KANSAS CITY, Mo. (AP) — A sixteen-year-old boy was supposed to pick up his two younger brothers last week when he rang the doorbell of the wrong Kansas City, Missouri, house. A man came to the door and shot Ralph Yarl in the head — then shot him again after he fell to the ground.
Yarl stumbled to one house, then another, and then a third before anyone helped the Black teen, who was released from the hospital Sunday and is recovering at home. Now community leaders, Democratic lawmakers and an attorney for Yarl’s family are demanding justice and questioning whether race played a role in the shooting.
Clay County Prosecuting Attorney Zachary Thompson said his office is working with police to quickly review the case and determine if the homeowner should be charged. He did not address whether race was a factor in the shooting; the Kansas City police chief said that, so far, race does not appear to be a factor.
“We understand how frustrating this has been, but we can assure the public that the system is working,” Thompson said in a statement. “As with any serious case submitted to our office, we will approach this case in an objective and impartial manner.”
At a news conference on Sunday, Police Chief Stacey Graves said the shooter was taken into custody Thursday and placed on a 24-hour hold but released after consultation with the prosecutor’s office. The firearm used was found at the home, she said.
Rev. Vernon Howard, president of the Southern Christian Leadership Conference of Greater Kansas City, said in a statement Monday that the homeowner should immediately be arrested for what he called a “heinous and hate-filled crime.”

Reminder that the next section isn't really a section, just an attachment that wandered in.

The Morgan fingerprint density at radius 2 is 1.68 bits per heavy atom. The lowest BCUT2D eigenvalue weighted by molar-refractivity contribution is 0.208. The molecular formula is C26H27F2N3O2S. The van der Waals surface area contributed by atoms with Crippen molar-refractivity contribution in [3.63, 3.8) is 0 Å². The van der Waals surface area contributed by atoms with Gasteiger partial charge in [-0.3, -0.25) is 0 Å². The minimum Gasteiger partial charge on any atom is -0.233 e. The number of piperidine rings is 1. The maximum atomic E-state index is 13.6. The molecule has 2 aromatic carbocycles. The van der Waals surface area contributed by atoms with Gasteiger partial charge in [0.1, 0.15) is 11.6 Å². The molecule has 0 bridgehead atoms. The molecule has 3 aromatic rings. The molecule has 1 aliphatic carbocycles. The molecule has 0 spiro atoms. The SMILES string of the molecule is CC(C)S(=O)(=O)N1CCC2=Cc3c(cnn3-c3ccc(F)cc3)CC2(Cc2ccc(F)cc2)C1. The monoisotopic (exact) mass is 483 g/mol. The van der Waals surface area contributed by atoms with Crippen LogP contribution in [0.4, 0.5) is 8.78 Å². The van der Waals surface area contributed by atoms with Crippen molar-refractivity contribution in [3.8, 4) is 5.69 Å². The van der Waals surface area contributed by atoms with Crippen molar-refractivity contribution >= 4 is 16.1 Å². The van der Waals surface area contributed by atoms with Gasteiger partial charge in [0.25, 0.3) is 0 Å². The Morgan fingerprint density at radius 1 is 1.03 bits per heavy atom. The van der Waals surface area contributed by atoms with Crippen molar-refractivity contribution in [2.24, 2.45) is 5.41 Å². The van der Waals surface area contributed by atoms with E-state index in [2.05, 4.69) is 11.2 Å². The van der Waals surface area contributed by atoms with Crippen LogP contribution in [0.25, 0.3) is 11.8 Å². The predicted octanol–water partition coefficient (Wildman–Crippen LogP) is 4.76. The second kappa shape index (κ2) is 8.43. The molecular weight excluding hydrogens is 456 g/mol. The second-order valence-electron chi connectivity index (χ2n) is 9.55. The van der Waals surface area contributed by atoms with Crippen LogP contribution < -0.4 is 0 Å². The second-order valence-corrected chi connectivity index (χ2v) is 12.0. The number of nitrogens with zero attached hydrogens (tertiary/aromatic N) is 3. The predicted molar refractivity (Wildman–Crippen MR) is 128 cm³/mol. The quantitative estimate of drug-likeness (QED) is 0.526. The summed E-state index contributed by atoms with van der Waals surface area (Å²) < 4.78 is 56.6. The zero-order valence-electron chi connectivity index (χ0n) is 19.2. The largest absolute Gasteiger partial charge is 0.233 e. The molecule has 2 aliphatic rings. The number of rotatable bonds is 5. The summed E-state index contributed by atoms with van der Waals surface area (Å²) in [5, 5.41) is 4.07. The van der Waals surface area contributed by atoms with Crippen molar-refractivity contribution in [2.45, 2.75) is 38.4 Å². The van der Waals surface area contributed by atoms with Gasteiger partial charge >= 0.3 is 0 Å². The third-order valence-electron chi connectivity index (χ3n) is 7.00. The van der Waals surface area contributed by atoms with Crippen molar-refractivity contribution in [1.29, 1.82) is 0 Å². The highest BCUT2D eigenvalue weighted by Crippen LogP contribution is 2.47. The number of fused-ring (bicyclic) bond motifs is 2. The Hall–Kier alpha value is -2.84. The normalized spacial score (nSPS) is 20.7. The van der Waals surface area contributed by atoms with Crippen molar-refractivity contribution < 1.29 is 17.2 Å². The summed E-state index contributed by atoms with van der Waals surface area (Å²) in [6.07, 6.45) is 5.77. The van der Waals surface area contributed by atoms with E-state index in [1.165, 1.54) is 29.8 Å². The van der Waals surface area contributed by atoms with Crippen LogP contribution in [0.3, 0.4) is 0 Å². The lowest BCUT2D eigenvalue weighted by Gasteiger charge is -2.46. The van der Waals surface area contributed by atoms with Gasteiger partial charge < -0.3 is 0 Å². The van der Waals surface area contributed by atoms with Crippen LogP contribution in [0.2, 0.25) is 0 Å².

“The state of Missouri, specifically the Kansas City metropolitan area, remains one of the most unsafe locations for Black people in the country,” Howard said.
The Missouri Senate held a moment of silence for Yarl on Monday. “We pray for justice,” Democratic Sen. Lauren Arthur said.
The shooting happened Thursday night in a middle class neighborhood in north Kansas City. Yarl was sent to pick up his twin younger brothers. He didn’t have a phone with him and went to the wrong block, his aunt, Faith Spoonmore, wrote on a GoFundMe page set up to help pay medical bills. By Monday afternoon, $1.4 million had been raised from 37,000 donations.
Spoonmore wrote that Yarl pulled into the driveway and rang the doorbell.
“The man in the home opened the door, looked my nephew in the eye, and shot him in the head,” Spoonmore wrote. When Yarl fell to the ground, “the man shot him again.”
Spoonmore wrote that Yarl ran to three different homes “before someone finally agreed to help him after he was told to lie on the ground with his hands up.”
Yarl is a bass clarinetist who earned Missouri All-State Band honorable mention and who plays several instruments in the Metropolitan Youth Orchestra of Kansas City, Spoonmore wrote.
A statement from the North Kansas City School District described Yarl as “an excellent student and talented musician. He maintains a stellar GPA while taking mostly college level courses. While he loves science and hopes to pursue that career path, his passion is music.”
Crump told The Associated Press that Yarl is “like the child you would want to call your own.”
Yarl was released from the hospital Sunday and is recovering at home, his father, Paul Yarl, told the Kansas City Star. Spoonmore said Yarl is “doing well physically” but has a lot of trauma to overcome emotionally.